If there’s one thing that’s certain in the world of restaurant and bar design, it’s that change is the name of the game. Over the years, we’ve seen everything from gilded, ostentatious decor to sleek and streamlined mid-century modern layouts. But as the decades have rolled on, so too have the trends in restaurant and bar aesthetics. The ’80s and ’90s brought us a delightfully eclectic mishmash of colors, patterns, and playful design elements. And in recent years, sustainability and eco-friendliness have taken center stage, along with a healthy dose of Instagram-worthy visuals that provide a feast for the eyes as well as the palate. Join us for a look at what’s hot and what’s next for restaurant and bar spaces.
From bringing the outside-in through jungle-like interiors sprouting with plants to creating spaces that walk a blurred line between interior and exterior, restaurants and bars are embracing the natural environments around them.
The Potting Shed at the Grounds of Alexendria, in Sydney, Australia, transports you to a homey garden with vines crawling along the walls, hanging baskets adorning the ceiling, and rustic furnishings you’d see in grandma’s farmhouse. It even houses a micro-herb greenhouse for the perfect sprinkle of flavor on their dishes or a tasteful garnish in a house-made cocktail.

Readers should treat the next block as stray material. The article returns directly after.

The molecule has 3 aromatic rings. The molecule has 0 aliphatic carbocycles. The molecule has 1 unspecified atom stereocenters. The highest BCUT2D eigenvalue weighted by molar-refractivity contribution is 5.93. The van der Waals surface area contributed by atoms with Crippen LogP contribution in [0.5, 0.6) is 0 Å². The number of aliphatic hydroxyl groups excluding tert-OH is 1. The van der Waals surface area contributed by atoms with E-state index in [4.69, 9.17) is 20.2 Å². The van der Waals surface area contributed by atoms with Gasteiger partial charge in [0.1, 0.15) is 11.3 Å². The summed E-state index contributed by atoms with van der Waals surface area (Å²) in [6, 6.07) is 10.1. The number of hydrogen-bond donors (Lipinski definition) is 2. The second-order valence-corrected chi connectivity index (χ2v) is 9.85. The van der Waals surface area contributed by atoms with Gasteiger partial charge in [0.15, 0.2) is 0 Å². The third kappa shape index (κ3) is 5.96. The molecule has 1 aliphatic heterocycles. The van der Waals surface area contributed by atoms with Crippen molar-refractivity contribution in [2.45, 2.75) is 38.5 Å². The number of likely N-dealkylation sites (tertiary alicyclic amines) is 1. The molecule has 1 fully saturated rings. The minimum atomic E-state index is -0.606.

Reflecting the outdoors through materiality is a streamlined, clean way of bringing the outdoors in like Terra, a Ukrainian restaurant, has done. The space uses internally illuminated, green, semi-transparent glass bricks that make up the tall columns in the main dining area and call to the lake just outside. Other sections of the space are covered in terracotta tiles, infusing the environment with an earthy feel reflective of the lush landscape while also nodding to the Ukrainian tradition of tiled fireplaces.
Environmentally Conscious Design
Aware and passionate about sustainable living, consumers are influencing the way we view and interact with our built environments. Just as upcycling and refurbishing have caught on in everyday life, we’re seeing restaurants, and bars lean into the old to create something new.